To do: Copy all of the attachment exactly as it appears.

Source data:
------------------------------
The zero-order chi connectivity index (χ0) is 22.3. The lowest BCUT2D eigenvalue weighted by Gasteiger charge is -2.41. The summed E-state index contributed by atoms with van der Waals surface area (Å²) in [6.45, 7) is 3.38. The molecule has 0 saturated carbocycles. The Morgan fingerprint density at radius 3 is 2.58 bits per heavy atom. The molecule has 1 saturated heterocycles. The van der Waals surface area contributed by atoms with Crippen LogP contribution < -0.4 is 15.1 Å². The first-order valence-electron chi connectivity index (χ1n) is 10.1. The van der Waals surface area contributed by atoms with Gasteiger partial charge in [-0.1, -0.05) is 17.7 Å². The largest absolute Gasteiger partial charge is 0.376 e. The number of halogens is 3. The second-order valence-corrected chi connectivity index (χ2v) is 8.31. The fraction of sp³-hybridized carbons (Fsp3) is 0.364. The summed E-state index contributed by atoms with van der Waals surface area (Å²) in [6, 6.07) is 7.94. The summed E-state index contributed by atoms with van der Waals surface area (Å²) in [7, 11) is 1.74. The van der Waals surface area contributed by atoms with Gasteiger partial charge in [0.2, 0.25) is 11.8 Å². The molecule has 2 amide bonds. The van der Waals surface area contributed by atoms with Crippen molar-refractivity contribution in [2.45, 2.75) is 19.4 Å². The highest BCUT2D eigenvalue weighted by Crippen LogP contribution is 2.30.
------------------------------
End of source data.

The zero-order chi connectivity index (χ0) is 22.3. The lowest BCUT2D eigenvalue weighted by Gasteiger charge is -2.41. The summed E-state index contributed by atoms with van der Waals surface area (Å²) in [6.45, 7) is 3.38. The molecule has 0 saturated carbocycles. The Morgan fingerprint density at radius 3 is 2.58 bits per heavy atom. The molecule has 1 saturated heterocycles. The van der Waals surface area contributed by atoms with Crippen LogP contribution < -0.4 is 15.1 Å². The first-order valence-electron chi connectivity index (χ1n) is 10.1. The van der Waals surface area contributed by atoms with Gasteiger partial charge in [-0.1, -0.05) is 17.7 Å². The largest absolute Gasteiger partial charge is 0.376 e. The number of halogens is 3. The second-order valence-corrected chi connectivity index (χ2v) is 8.31. The fraction of sp³-hybridized carbons (Fsp3) is 0.364. The summed E-state index contributed by atoms with van der Waals surface area (Å²) in [6, 6.07) is 7.94. The summed E-state index contributed by atoms with van der Waals surface area (Å²) in [7, 11) is 1.74. The van der Waals surface area contributed by atoms with Gasteiger partial charge in [0.2, 0.25) is 11.8 Å². The molecule has 2 amide bonds. The van der Waals surface area contributed by atoms with Crippen molar-refractivity contribution in [2.45, 2.75) is 19.4 Å². The highest BCUT2D eigenvalue weighted by Crippen LogP contribution is 2.30.